He doesn't see that happening.
"I've always been up there and always been a Packer, and I wanted to stay a Packer," Jenkins said. "So we approached the team and wanted to get some type of security, some type of longer-term deal before the season so I would know I would be there. It wasn't about money, it was about security, about trying to see if we could work something out."
Agreeing to less money "was the thought then," Jenkins said. "I knew in going to them, I know Green Bay, I know the market, I know how they handle business, and the thought was if we could get something reasonable worked out, I knew I would take less than what I could've gotten in free agency. But they never approached me with anything and never got any type of negotiations going. It's just how the business is. They had a lot of younger guys and felt they could move forward in that direction."
Jenkins, who turned 30 in January, has missed parts of two of the past three seasons because of injuries -- last year, he broke his hand during the opener at Philadelphia and missed five more games with a calf strain -- and now that his four-year, $16 million contract has expired, Green Bay is expected to turn the job over to 2010 second-round draft pick Mike Neal, who missed all but two games as a rookie because of a torn rotator cuff.
"Mike has the ability to take over the game," Jenkins said. "For him, it's just a matter of getting in there and continuing to be a student of the game and learn it and he'll take it over."
The Packers' depth at defensive end is questionable beyond that, especially with former starter Johnny Jolly's status uncertain following a second drug-related arrest in March. Green Bay took only one defensive lineman in last week's NFL draft, selecting Arizona State's Lawrence Guy in the seventh round. Perhaps Jenkins' time with the Packers isn't finished.
"The possibility is there, I guess," he said. "It's one of those things that I'm not really looking into. I'm just waiting for this lockout to be over with so I can figure out what options I'm going to have. ... With this dragging on so long, it's almost like you have to put it out of your mind and not think about it.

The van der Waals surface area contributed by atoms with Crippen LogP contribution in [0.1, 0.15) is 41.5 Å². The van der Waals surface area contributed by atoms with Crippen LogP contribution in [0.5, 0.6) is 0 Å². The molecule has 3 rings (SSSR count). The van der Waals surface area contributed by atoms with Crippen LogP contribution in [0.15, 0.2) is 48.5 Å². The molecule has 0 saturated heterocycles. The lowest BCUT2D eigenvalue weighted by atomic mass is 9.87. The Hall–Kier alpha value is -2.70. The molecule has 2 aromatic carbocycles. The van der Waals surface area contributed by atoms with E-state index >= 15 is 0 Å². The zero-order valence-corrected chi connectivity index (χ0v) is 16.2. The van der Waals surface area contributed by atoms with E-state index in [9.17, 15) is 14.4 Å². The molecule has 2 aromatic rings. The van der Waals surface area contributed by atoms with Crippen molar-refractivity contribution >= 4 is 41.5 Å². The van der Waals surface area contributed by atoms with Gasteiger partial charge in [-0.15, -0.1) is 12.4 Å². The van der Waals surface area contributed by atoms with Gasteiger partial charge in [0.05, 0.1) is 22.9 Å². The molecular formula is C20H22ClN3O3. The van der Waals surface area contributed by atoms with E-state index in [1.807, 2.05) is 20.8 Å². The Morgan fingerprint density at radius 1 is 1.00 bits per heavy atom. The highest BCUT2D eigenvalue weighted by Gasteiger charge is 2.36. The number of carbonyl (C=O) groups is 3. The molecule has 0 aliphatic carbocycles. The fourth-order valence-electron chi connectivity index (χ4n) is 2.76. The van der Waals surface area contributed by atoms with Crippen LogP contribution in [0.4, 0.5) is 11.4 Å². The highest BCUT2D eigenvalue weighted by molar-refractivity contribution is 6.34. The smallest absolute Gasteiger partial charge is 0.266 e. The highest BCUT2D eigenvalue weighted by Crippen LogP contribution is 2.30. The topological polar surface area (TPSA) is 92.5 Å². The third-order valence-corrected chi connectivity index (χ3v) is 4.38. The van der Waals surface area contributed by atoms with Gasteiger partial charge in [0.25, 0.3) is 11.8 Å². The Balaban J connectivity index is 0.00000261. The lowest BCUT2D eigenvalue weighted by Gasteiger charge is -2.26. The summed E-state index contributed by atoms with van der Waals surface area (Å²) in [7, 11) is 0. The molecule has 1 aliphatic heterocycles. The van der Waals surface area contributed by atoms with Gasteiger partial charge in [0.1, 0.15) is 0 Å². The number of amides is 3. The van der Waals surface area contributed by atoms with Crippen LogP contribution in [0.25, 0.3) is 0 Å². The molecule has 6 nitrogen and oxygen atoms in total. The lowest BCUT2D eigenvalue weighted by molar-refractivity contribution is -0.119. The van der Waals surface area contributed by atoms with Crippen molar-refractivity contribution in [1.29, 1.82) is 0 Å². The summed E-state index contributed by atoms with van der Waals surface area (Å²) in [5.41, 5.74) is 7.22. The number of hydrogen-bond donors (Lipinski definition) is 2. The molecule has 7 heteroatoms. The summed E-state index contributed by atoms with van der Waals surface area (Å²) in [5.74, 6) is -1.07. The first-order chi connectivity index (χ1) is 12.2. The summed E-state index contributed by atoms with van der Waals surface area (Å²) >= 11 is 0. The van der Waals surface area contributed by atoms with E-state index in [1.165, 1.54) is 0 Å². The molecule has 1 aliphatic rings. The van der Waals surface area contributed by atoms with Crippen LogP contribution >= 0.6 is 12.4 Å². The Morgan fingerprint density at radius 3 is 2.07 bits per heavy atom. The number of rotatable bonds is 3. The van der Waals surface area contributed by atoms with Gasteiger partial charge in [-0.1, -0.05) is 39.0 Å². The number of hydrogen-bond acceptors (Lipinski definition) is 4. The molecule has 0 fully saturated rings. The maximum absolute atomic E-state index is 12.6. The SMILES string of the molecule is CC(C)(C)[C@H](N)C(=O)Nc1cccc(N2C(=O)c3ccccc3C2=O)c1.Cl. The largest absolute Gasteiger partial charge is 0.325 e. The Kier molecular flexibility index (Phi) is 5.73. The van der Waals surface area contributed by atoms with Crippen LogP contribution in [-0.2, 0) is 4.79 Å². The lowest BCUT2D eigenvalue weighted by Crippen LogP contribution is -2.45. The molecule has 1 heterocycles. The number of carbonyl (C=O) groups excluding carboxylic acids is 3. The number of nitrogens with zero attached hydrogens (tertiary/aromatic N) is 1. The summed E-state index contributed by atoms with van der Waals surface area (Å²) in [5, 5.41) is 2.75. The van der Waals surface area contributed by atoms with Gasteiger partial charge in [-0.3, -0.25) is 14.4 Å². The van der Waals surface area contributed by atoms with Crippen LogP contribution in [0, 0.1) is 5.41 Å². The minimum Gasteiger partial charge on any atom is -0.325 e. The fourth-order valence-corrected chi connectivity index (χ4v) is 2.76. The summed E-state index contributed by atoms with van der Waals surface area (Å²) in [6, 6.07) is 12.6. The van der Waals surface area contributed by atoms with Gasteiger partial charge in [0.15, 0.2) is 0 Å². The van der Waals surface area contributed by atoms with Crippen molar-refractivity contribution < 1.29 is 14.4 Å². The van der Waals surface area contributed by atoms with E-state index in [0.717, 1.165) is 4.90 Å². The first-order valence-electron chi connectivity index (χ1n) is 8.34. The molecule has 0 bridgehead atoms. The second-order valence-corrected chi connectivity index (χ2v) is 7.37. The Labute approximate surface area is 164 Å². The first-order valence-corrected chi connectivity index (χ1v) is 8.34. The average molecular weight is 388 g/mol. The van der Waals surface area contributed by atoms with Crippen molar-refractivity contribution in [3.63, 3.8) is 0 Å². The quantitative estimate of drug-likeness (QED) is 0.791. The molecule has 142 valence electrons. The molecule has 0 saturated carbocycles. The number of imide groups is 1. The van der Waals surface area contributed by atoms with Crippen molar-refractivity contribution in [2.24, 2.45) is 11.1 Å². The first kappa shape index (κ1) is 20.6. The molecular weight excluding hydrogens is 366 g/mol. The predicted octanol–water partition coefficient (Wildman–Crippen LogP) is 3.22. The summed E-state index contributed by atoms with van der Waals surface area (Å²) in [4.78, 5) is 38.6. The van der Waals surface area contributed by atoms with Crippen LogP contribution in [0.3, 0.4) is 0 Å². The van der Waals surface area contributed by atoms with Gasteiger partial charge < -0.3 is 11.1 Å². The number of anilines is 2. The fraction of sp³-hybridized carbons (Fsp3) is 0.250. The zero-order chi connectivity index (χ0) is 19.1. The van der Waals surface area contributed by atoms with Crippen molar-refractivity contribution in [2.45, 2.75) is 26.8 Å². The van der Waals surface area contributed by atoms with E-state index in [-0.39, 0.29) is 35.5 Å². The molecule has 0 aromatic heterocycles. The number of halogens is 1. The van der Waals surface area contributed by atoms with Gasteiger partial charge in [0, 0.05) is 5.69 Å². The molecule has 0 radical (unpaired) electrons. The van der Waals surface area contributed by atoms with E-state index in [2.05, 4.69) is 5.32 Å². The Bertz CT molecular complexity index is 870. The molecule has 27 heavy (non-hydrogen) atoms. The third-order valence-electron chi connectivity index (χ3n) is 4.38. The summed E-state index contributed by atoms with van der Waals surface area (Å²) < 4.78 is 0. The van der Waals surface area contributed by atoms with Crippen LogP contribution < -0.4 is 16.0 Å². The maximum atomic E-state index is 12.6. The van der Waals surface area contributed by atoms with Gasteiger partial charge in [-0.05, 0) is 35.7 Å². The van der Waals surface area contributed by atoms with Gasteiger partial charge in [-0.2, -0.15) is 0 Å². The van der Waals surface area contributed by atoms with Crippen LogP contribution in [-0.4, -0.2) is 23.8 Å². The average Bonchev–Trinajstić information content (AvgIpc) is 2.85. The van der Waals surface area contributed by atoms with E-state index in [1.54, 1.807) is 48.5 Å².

"It's one of those things that tests your patience. For most players, it's a matter of when they get to get back to work and when they get to start working out with their team. For me, I don't even know that. Heck, if the Packers were to decide to get together and start holding workouts together with the players, I don't even know if I would be included in that."
If he is going elsewhere, Jenkins said he'll cherish his time in Green Bay.
"Throughout my whole career, I've had a great time in Green Bay," he said. "The things that I've gotten to experience ... heck, I was given my opportunity in Green Bay. And although this whole thing with them not approaching me about a contract and things like that, that may not be the way I would have liked things to happen, you can't base your whole experience with Green Bay off of that.
"Green Bay is a first-class organization, it's a heck of a city to play in, it's a heck of a city to have your family in, and the experience has been a heck of an experience up there."
And the Packers, he says, are "a heck of a team. The talent level and the depth, especially on defense, they have a lot of big-time playmakers on it. It's a great defense. Green Bay definitely has an opportunity to compete, not just next year, but years down the road.
"And it would be nice to be a part of that."